Cars of the future: what will they look like in 30 years?

I’ve danced around the topic in more than one of my recent articles. In ​Crossing Over: The Rise of America’s Favorite New Automobile​, we discussed why the sedan is going by the wayside, and why the crossover is taking over the world. Then most recently in ​Best Features in Automotive Tech​ we talked about the latest and greatest features, and what tech is likely to be trickling down in the coming years. The future of the automobile has been a not-so-subtle undertone more than once in recent pieces, so I think it’s high time we dive right in. Let’s talk about what will be sitting in our garages when iPhones are antiques and kids’ toys are holographic.

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Pictured is Honda’s E-Prototype, formerly known as the Urban EV, an electric vehicle whose production has been confirmed.

  1. Cars will be electric, but maybe not as electric as you think

You may have noticed that I didn’t identify a specific year that we’ll be talking about, and that was intentional. Projections on the future of the car are spotty at best, so it’s impossible to say even roughly what we’ll be driving (or being driven by) in any given year. An example of this deals with predictions regarding the degree to which cars will be electrified in the future. In 2017, Bloomberg predicted that 54% of new car sales will be all-electric vehicles by the year 2040.

In stark contrast, Exxon Mobil predicted that figure to be just 10% and the Federal Energy Information Administration agreed. Just a few years ago, Volvo announced that by 2019, all new vehicle sales will be electrified to some degree. Here we are in 2019, and I just built myself a snazzy new gas-powered S60 with their online configurator. Now, this isn’t to say we won’t get there at some point, there is a time in the future where all cars will be electric, ​I think. But it’s hard to tell when that will be.

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  1. Cars will be driverless

This one is a bit more definite than electrification: driverless cars are already here, and it’s almost a sure thing that they’re here to stay. Nearly every major manufacturer has some form of autonomous driving featured in at least their flagship models, and that tech will surely reach all models in the future. The issue however, with autonomous cars, is that it is difficult to integrate them into a world that is still dominated by cars ​with ​drivers. In order for autonomy to truly become the norm, all cars have to be autonomous, allowing communication and cooperation between them, effectively eliminating the possibility of collisions. This autonomous networking leads us to the next and final point.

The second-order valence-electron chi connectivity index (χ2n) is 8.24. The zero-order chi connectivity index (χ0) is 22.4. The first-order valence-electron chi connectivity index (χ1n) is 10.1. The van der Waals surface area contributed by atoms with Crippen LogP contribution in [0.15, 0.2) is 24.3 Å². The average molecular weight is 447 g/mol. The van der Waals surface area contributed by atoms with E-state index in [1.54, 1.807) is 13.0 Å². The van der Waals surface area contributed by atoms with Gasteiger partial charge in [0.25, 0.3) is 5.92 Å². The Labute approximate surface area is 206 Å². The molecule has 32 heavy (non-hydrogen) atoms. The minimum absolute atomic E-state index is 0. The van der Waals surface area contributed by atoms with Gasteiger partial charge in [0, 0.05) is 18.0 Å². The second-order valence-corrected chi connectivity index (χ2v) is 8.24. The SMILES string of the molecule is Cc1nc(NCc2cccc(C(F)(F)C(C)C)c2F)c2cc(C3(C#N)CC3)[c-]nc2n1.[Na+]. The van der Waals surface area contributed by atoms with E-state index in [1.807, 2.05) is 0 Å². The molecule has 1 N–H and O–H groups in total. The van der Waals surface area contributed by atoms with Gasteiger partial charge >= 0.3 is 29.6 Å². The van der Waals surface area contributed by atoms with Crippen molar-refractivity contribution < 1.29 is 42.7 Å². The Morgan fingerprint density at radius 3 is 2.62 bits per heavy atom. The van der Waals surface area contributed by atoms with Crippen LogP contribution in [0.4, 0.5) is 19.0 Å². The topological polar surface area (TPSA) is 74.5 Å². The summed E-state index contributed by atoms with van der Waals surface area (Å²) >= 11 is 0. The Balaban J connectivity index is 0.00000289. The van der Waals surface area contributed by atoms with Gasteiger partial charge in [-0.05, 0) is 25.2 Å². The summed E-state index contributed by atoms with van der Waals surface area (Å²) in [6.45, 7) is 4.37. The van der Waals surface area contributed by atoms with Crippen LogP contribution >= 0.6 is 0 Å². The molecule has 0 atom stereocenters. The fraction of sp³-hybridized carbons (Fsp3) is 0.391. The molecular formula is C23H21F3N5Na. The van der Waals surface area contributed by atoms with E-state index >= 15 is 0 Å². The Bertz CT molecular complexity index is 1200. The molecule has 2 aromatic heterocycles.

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  1. Driving systems will be networked and shared

Networking of the auto world is going to be a big part of transportation in the future. While autonomous cars will need to be able to communicate with each other for optimal operation, the term networking extends even beyond that. We often refer to cars as “personal” transportation, as their primarily used and owned by individuals for personal transportation needs. However, it’s likely that this won’t be the case in the—albeit distant—future.

Uber has been working on driverless cars for years now (though not without some very public disasters along the way), with partnerships from big names including Volvo and Toyota. Uber and its partners are banking on the obsolescence of personal car ownership, predicting that as public transportation gets more private—e.g. a network of autonomous cars instead of buses and trains—people will no longer need to own a car. This one may be farthest out of all the changes we’ve discussed here, but it’s something that makes sense, and it’s something that big-name companies are putting a lot of money into.

So answering the question posed earlier regarding what will occupy our future garages is a bit less clear-cut than I’m sure we’d like it to be. Some companies, like Uber, will tell you that there will be nothing in our garages, some say it’ll be an all-electric and driverless car, and others say it’ll be a good ol’ gas-powered machine. While it’s hard to tell exactly what it will be, it’s not hard to see that times are changing, and even if it is still gas-powered, it will be a whole lot different from what’s in your garage right now.


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